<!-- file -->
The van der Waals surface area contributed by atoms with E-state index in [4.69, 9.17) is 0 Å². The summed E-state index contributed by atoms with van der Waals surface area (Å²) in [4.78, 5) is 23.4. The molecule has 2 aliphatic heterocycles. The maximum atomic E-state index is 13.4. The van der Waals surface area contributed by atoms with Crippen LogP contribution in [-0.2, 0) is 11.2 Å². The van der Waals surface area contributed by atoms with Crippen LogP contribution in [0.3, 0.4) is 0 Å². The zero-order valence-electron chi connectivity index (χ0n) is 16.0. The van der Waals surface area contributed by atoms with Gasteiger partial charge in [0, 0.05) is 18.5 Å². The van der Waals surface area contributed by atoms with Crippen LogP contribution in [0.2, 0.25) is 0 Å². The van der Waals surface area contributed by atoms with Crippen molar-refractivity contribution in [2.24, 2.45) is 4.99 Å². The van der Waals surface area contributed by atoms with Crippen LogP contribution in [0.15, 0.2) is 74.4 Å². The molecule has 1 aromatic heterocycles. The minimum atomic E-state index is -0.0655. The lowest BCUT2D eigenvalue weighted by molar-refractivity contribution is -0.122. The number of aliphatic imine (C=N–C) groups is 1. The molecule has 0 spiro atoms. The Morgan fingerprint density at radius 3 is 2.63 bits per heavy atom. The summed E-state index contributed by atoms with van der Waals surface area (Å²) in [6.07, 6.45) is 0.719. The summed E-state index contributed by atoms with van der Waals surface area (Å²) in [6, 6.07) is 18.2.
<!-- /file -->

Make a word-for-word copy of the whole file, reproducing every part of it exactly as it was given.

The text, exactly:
The van der Waals surface area contributed by atoms with E-state index in [4.69, 9.17) is 0 Å². The summed E-state index contributed by atoms with van der Waals surface area (Å²) in [4.78, 5) is 23.4. The molecule has 2 aliphatic heterocycles. The maximum atomic E-state index is 13.4. The van der Waals surface area contributed by atoms with Crippen LogP contribution in [-0.2, 0) is 11.2 Å². The van der Waals surface area contributed by atoms with Crippen LogP contribution in [0.3, 0.4) is 0 Å². The zero-order valence-electron chi connectivity index (χ0n) is 16.0. The van der Waals surface area contributed by atoms with Gasteiger partial charge in [0, 0.05) is 18.5 Å². The van der Waals surface area contributed by atoms with Crippen LogP contribution in [0.2, 0.25) is 0 Å². The van der Waals surface area contributed by atoms with Crippen molar-refractivity contribution in [2.24, 2.45) is 4.99 Å². The van der Waals surface area contributed by atoms with Crippen LogP contribution in [0.15, 0.2) is 74.4 Å². The molecule has 1 aromatic heterocycles. The minimum atomic E-state index is -0.0655. The lowest BCUT2D eigenvalue weighted by molar-refractivity contribution is -0.122. The number of aliphatic imine (C=N–C) groups is 1. The molecule has 0 spiro atoms. The Morgan fingerprint density at radius 3 is 2.63 bits per heavy atom. The summed E-state index contributed by atoms with van der Waals surface area (Å²) in [6.07, 6.45) is 0.719. The summed E-state index contributed by atoms with van der Waals surface area (Å²) in [6, 6.07) is 18.2.